The recent call for companies to give mid-year information on their pension scheme assets underlines the need to actively monitor and manage pension risks, says Mercer Human Resource Consulting.
In light of the fall in equity values, the US credit-ratings company, Standard & Poor’s, has requested asset valuations and asset allocation details as at 30 June 2002 for defined benefit schemes run by US companies.
US-owned UK organisations will therefore be affected. Companies rely heavily on a Standard & Poor’s rating to borrow money in the States.
Pension funding levels are likely to have fallen significantly since the end of 2001, when many companies will have last provided information for their annual reports.
Matthew Demwell, European Partner at Mercer, said: “The recent fall in equity values has put defined benefit schemes under increasing pressure. Companies need to take action to understand the rapidly changing risks involved.”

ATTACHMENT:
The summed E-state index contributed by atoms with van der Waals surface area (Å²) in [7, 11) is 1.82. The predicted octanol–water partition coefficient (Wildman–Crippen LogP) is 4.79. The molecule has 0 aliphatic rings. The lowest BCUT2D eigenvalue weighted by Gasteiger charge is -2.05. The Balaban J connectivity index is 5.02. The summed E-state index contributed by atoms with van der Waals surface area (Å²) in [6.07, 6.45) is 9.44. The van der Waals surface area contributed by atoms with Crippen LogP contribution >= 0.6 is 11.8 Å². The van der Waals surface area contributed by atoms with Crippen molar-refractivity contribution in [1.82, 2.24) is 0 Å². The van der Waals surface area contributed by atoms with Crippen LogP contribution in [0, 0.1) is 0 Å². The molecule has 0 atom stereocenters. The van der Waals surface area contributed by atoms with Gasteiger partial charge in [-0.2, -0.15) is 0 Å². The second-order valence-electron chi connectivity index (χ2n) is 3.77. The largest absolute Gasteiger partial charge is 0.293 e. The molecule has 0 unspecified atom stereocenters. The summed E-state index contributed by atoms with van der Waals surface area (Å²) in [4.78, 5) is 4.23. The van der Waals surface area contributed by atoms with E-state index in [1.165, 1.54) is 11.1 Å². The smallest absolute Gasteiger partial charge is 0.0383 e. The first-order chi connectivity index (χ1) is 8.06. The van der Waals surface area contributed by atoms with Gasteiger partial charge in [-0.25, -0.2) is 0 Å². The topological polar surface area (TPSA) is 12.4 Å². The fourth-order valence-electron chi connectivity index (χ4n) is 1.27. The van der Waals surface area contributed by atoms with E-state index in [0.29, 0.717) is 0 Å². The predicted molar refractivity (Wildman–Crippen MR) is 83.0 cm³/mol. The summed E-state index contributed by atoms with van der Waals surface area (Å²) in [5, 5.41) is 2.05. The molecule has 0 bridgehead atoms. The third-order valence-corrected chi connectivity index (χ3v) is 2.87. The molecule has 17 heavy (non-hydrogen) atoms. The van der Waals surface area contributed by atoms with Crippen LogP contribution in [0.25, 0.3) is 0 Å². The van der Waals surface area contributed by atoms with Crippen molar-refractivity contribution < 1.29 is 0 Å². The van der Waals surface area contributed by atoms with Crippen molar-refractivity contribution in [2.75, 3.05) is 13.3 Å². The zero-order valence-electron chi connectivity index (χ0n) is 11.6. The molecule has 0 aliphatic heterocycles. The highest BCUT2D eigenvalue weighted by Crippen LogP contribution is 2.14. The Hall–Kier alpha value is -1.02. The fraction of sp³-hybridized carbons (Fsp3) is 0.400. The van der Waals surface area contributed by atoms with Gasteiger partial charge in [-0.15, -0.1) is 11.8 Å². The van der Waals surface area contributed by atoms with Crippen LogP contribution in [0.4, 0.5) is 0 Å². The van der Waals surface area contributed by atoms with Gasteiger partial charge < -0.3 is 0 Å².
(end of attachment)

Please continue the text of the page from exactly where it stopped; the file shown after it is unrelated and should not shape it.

Mercer advocates that risk analysis should be conducted at regular intervals to evaluate how past and possible future movements, such as a further decline in equity values, will affect the balance sheet and reported profits. This information will enable decisions to be made, with pension scheme trustees, as to whether the existing investment policy represents an optimal balance of risk and return. Mercer also suggests companies should benchmark themselves to assess their relative risk position.
Mr Demwell said: “Companies will be able to better understand and manage their pension risks if they regularly monitor their funding position and assess the impact of future events. They can then communicate to the market how they are addressing these risks.”
Standard & Poor’s has asked for asset valuations and asset allocation details, and suggested that any further relevant information should be provided. Mercer highlights the need to look at the liabilities as well, in order to gain a full understanding of a company’s position.
Mr Demwell commented: “The UK market must surely take notice of these developments and UK companies can expect similar attention.”